In This Article
Cool, crisp cucumbers are one of the joys of summer—and they're even more delicious when you've grown them yourself. With just a few supplies and basic care, you can plant cucumbers in your garden or backyard. Here's how to grow your own cucumbers at home.
Meet the Expert
Alexandra Jones is a certified master gardener in Philadelphia. As an indoor and outdoor gardener, Jones is an author in topics like gardening, climate, urban farming, and sustainability.
- Working Time: 30 minutes to one hour
- Total Time: One to two hours
- Skill Level: Beginner
When to Plant Cucumbers
In colder regions, it's recommended to seed cucumbers indoors four to five weeks before your growing zone's last frost date, then transplant seedlings outdoors once soil and air temperatures warm up. You can also direct seed cucumbers outdoors once the soil is at least 70 degrees.
In warmer parts of the country, cucumbers can be planted as early as February or March through midsummer. In temperate regions, they can be planted in April, May, or June. Regardless of your growing zone, frost will kill cucumber plants. Be sure to wait until after the last frost date for your area to plant them outdoors and temperatures are above 65 degrees.
Depending on the variety, cucumbers will be ready to harvest approximately 55 to 70 days from planting. Stagger plantings every few weeks in spring for a consistent supply of cucumbers through the summer.
Before Getting Started
Before you plant cucumbers, make sure you have a spot in your garden with ideal conditions for your plantings to thrive.
Choose a site with full sun (at least six hours per day), ideally with a southern or western exposure. Cucumbers grow best in loose sandy loam soil, but they can do well in any well-drained soil. Because cucumber roots grow three to four feet deep into the soil, try to find a spot far from tree roots that might outcompete your plants for water and nutrients.
Choose the Right Cucumber Variety
You'll also want to decide what kind of cucumbers to plant, as different varieties grow differently and can be used for different purposes.
Depending on how much space you have, you can allow cucumber plants to spread and grow along the ground or trellis them up a fence, pergola, or other support structure. Bush varieties of cucumber have a more compact growth habit and don't need to be trellised, so they may be better for smaller spaces. Vining cucumbers need something to climb.
Slicing cucumbers are larger, which makes them good for salads, snacking, and quick pickles. Pickling varieties like Kirby are smaller, with a thinner skin that makes them ideal to pickle whole. Both are available as bush or vining varieties.
Tools and Supplies You Will Need
Before you begin, gather the following materials:
- Cucumber seeds or seedlings
- Spade or shovel
- Clean gardening shears
- Gardening gloves
- Trellis (optional, can be made of wood, wire, string, or fencing material)
Step 1: Ready the Site for Planting
Remove rocks, sticks, trash, or other debris and pull any weeds or unwanted plants from the area. Use your shovel to loosen the soil by inserting your shovel eight to 12 inches and turning it over throughout the entire bed. To ensure good drainage, mound the soil to create ridges four to six inches tall and spaced three feet apart.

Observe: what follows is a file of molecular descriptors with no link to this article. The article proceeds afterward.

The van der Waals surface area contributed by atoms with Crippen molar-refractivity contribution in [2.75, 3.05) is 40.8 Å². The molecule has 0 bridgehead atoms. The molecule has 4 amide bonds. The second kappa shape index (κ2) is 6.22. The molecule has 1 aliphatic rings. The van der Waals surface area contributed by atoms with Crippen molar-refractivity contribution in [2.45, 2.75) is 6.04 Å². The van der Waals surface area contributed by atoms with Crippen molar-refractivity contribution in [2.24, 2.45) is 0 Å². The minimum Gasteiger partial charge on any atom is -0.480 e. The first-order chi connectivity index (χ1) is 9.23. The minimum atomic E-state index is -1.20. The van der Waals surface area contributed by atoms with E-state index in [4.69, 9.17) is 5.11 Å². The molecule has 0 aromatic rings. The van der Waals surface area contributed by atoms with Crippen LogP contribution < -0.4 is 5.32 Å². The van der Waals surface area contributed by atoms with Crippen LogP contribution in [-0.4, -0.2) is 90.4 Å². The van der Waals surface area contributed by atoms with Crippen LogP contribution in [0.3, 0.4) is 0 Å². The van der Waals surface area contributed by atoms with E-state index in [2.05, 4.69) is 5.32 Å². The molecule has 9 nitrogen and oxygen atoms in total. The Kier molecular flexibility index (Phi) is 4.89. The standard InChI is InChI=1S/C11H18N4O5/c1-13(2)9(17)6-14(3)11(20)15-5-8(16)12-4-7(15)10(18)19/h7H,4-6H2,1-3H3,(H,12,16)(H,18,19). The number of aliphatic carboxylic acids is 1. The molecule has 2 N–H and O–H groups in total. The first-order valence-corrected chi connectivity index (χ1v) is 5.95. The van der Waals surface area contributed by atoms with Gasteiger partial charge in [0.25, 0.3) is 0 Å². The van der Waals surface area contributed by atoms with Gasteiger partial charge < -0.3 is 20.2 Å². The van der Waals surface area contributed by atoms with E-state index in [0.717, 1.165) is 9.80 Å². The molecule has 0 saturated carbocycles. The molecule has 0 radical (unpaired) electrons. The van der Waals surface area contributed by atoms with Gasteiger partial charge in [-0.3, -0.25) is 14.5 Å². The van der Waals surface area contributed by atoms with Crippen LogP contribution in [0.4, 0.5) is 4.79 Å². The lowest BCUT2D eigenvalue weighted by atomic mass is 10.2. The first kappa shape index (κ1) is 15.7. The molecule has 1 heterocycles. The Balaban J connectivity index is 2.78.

Step 2: Plant Cucumbers
Use a stick or your finger to create a one-inch-deep furrow in the center of each of the prepared ridges. If planting seedlings, follow the directions that came with the plant to ensure proper spacing for the variety you chose.
Step 3: Care for Cucumber Plants
If planting seeds, plant a group of three to four seeds every foot going down the ridge, then cover them gently with soil and pat it gently to keep the seeds in place. Once seedlings are four inches tall, thin them so only one plant is growing in each spot. Use garden shears to cut unwanted seedlings off at the soil line rather than pulling them up to avoid disturbing roots.
Water the seeds deeply after planting. Water regularly if it doesn't rain to keep the soil consistently moist. Do your best to avoid getting the leaves wet to help prevent fungal diseases such as powdery mildew. Keep an eye out for signs of pest damage, like spotted, holey, or yellowing leaves, and treat infestations with insecticidal soap.
As the cucumbers grow, be sure to weed the soil around the plants. Once the vines are about 10 inches long, apply organic fertilizer according to package directions. If you're growing a vining cucumber variety, install a trellis at this point so the growing vines have something to climb. Here are some creative ways to trellis cucumbers.
If a very small cucumber plants grows flowers, it's best to pinch them off. This helps the plant put energy into growing vines and leaves so the plant will be strong enough to grow flowers and fruit later in the season.
Step 4: Harvest Cucumbers
Cucumbers are ready to harvest when the fruits are full size. For slicing varieties, fruits are typically mature when they are six to eight inches long. Pickling cucumbers can be harvested when they are anywhere from two to five inches long depending on the variety.
Make sure to harvest cucumbers when they are green for the best flavor and texture. If they sit on the vine too long, they will become oversized and yellow, which leads to poor texture, large seeds, and a bitter flavor.